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July 4 Fireworks Spark Wildfire Fears as Some Cities Replace Them With Drones

As Americans gather to celebrate the Fourth of July, hot and dry conditions across much of the country are prompting fears that fireworks could spark wildfires — and some cities are even opting to replace traditional displays with drone light shows.

Among them: Boulder, Colo., Flagstaff, Ariz., and Salt Lake City.

“As temperatures rise and fire danger increases, we must be conscientious of both our air quality and the potential for wildfires,” Salt Lake City Mayor Erin Mendenhall said last week.

“The shift from traditional fireworks to a laser light show was the responsible action to take due to extreme fire risk with the dry and hot conditions,” Flagstaff City Manager Greg Clifton said in a press release. “It is extremely important to have a safe celebration and be fire aware. And it is also important to have a yearly celebration that we can all anticipate and plan on.”

Except for the pandemic, Boulder had put on a Fourth of July fireworks show annually since 1941. Not this year.

“The shift from traditional fireworks to drones was not an easy decision and based on a number of factors, including increased fire danger fueled by climate change,” the city explained. “While the show is going to be a bit different, it promises to be a fantastic show.”

‘Illegal’ firework sparks brush fire in Arizona

The risk of wildfires sparked by fireworks is real, particularly in the drought-stricken West.

During a planned fireworks display in Prescott, Ariz., on Saturday, a firework that was set off by a spectator caused a brush fire. When firefighters arrived, the blaze was already half an acre in size, but they were able to extinguish it with help from the U.S. Forest Service.

“Our forests, especially up here in Prescott, and the surrounding areas, all around, can be just dry tinderboxes,” Jeff Jones, a firefighter with the Prescott Fire Department, told Fox affiliate KSAZ in Phoenix, which has not had measurable rain in more than 100 days.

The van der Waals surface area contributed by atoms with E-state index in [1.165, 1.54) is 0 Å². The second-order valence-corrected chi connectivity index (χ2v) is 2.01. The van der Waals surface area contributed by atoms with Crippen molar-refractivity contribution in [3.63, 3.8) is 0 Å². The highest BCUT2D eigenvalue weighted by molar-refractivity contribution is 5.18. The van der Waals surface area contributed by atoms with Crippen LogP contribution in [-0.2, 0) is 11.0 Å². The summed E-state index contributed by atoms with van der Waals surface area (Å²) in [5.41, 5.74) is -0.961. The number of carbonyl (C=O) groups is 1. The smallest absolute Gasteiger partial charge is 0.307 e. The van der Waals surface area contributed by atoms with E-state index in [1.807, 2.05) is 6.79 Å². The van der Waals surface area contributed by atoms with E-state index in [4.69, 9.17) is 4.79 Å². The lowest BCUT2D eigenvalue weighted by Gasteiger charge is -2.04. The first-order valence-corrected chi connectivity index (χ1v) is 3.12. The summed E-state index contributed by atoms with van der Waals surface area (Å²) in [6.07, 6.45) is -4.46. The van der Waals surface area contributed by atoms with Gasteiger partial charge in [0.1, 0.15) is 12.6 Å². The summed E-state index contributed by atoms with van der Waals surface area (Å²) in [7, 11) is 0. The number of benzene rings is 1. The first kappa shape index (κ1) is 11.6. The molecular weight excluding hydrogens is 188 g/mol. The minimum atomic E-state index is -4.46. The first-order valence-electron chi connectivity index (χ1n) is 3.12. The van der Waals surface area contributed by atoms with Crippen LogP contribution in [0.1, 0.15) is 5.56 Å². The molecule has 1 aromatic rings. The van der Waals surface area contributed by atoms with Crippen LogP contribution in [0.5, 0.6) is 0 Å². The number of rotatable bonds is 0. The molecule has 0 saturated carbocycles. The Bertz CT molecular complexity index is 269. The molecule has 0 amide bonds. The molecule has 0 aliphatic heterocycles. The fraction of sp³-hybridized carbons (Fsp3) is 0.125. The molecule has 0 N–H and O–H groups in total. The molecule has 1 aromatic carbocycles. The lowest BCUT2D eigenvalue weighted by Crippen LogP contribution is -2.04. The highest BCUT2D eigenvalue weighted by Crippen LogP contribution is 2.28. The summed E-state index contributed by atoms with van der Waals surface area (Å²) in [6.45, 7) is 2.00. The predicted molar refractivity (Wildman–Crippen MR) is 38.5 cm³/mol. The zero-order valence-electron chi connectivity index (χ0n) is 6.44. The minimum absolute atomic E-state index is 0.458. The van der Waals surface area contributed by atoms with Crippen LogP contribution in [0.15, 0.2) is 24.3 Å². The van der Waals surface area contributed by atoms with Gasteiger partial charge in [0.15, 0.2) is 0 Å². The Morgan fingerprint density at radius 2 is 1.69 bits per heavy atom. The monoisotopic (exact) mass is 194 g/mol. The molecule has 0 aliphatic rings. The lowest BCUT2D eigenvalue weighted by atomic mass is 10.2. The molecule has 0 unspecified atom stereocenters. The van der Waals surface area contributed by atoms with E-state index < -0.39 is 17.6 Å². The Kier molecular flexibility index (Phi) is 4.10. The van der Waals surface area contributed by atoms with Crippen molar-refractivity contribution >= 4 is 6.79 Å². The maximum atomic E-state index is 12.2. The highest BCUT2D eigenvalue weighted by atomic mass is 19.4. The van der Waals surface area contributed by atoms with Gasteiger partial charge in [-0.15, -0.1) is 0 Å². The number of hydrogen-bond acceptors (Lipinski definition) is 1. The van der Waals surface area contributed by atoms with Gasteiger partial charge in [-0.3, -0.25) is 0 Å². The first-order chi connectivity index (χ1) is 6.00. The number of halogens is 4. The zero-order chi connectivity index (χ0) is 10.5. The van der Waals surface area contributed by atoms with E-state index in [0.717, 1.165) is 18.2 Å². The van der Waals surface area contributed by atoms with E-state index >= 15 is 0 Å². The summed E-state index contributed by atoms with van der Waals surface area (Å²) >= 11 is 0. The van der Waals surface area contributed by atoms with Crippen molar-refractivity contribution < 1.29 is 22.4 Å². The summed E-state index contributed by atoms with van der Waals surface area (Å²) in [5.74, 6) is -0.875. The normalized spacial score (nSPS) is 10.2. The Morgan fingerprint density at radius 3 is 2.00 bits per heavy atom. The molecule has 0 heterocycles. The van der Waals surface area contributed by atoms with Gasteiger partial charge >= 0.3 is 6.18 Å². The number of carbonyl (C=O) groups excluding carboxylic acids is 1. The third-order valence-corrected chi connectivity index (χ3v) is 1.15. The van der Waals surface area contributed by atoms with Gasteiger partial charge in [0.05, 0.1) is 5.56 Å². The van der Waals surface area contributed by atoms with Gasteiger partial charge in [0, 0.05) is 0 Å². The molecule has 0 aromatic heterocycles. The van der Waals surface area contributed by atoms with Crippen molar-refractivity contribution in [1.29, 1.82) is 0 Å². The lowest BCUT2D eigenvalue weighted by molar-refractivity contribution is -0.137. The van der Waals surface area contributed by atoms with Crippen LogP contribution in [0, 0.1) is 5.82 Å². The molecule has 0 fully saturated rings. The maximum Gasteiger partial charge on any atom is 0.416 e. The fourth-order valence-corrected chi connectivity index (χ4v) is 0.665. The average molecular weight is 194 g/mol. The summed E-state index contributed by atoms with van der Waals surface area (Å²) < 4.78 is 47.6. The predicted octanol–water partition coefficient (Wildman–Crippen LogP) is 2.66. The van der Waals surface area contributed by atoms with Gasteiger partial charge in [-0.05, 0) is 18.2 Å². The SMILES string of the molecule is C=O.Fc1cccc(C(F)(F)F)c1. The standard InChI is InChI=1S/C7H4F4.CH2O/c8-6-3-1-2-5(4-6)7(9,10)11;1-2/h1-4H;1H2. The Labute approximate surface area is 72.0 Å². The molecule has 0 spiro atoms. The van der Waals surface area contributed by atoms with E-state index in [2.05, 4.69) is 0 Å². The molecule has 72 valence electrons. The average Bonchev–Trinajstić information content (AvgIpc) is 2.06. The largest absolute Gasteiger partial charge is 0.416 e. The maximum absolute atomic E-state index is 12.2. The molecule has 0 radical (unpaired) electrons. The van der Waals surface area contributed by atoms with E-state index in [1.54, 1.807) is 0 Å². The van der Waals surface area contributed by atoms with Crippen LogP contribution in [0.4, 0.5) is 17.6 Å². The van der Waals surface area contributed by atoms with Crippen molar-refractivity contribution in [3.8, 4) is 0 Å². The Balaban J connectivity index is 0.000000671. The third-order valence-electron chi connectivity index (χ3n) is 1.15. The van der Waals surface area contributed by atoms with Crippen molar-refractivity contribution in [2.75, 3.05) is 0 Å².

“We haven’t had rain in the recent past, and they’re so dry,” Jones said. “The wrong firework going off at the wrong time can end up being disastrous.”

“Illegal fireworks use it’s just that … Illegal,” the fire department said in a statement. “The wrong day, with the wrong wind combined with the wrong humidity could be disastrous for our forests. Remember … Carelessness is the greatest source of forest fires in our community!”

Blazes sparked by fireworks can be costly. In 2021, according to the National Fire Protection Association, more than 12,000 fires were started by fireworks, including 2,082 structure fires, 316 vehicle fires and 9,866 “outside and other fires,” causing dozens of civilian injuries and $59 million in property damage.

Replacing fireworks with … Silly String?

Meanwhile, encouraging people to choose alternatives to traditional Fourth of July fireworks has led to some backlash.

Last week, the U.S. Forest Service in New Mexico urged residents to “consider celebrating with safer, alternative methods,” including glow sticks, noisemakers and “red, white and blue Silly String.”

Environmentalists balked at the idea that federal land managers would suggest using aerosol cans of sticky party string in the outdoors.

“These are alternatives for children and young people to do in lieu of fireworks in their neighborhood or on their property. That way, we’d like to keep things contained to your property and your neighborhood,” George Ducker, wildfire prevention and communications coordinator with the New Mexico Forest Service, told the Associated Press. “We’re certainly not advocating folks go out into the forest and, you know, shoot off Silly String.”

Source : Yahoo!